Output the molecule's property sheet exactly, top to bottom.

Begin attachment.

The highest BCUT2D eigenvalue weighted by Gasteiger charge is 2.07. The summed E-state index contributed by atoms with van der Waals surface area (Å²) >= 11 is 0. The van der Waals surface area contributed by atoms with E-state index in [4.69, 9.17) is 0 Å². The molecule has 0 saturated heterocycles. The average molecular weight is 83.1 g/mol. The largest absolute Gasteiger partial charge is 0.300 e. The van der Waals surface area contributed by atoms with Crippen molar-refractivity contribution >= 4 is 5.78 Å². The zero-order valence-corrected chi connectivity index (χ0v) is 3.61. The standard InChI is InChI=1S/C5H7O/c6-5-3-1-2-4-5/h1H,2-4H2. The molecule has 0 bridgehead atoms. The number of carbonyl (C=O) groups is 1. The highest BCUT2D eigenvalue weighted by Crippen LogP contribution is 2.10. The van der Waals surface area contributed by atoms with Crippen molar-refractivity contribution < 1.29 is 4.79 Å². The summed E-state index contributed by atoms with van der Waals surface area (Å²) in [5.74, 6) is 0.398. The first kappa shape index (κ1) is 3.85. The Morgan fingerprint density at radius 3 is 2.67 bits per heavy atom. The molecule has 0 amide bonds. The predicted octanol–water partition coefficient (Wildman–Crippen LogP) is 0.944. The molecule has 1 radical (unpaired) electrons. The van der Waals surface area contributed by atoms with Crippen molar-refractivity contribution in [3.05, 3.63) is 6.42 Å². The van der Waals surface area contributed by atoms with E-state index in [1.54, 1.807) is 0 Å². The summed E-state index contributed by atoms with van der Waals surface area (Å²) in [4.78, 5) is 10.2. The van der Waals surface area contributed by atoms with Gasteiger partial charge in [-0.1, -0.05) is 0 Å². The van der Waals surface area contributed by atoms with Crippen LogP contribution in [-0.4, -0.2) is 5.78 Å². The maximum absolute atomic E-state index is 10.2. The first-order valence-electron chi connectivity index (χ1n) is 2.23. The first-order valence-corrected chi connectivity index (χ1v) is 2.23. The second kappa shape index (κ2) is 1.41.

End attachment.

The highest BCUT2D eigenvalue weighted by Gasteiger charge is 2.07. The summed E-state index contributed by atoms with van der Waals surface area (Å²) >= 11 is 0. The van der Waals surface area contributed by atoms with E-state index in [4.69, 9.17) is 0 Å². The molecule has 0 saturated heterocycles. The average molecular weight is 83.1 g/mol. The largest absolute Gasteiger partial charge is 0.300 e. The van der Waals surface area contributed by atoms with Crippen molar-refractivity contribution >= 4 is 5.78 Å². The zero-order valence-corrected chi connectivity index (χ0v) is 3.61. The standard InChI is InChI=1S/C5H7O/c6-5-3-1-2-4-5/h1H,2-4H2. The molecule has 0 bridgehead atoms. The number of carbonyl (C=O) groups is 1. The highest BCUT2D eigenvalue weighted by Crippen LogP contribution is 2.10. The van der Waals surface area contributed by atoms with Crippen molar-refractivity contribution < 1.29 is 4.79 Å². The summed E-state index contributed by atoms with van der Waals surface area (Å²) in [5.74, 6) is 0.398. The first kappa shape index (κ1) is 3.85. The Morgan fingerprint density at radius 3 is 2.67 bits per heavy atom. The molecule has 0 amide bonds. The predicted octanol–water partition coefficient (Wildman–Crippen LogP) is 0.944. The molecule has 1 radical (unpaired) electrons. The van der Waals surface area contributed by atoms with Crippen molar-refractivity contribution in [3.05, 3.63) is 6.42 Å². The van der Waals surface area contributed by atoms with E-state index in [1.54, 1.807) is 0 Å². The summed E-state index contributed by atoms with van der Waals surface area (Å²) in [4.78, 5) is 10.2. The van der Waals surface area contributed by atoms with Gasteiger partial charge in [-0.1, -0.05) is 0 Å². The van der Waals surface area contributed by atoms with Crippen LogP contribution in [-0.4, -0.2) is 5.78 Å². The maximum absolute atomic E-state index is 10.2. The first-order valence-electron chi connectivity index (χ1n) is 2.23. The first-order valence-corrected chi connectivity index (χ1v) is 2.23. The second kappa shape index (κ2) is 1.41.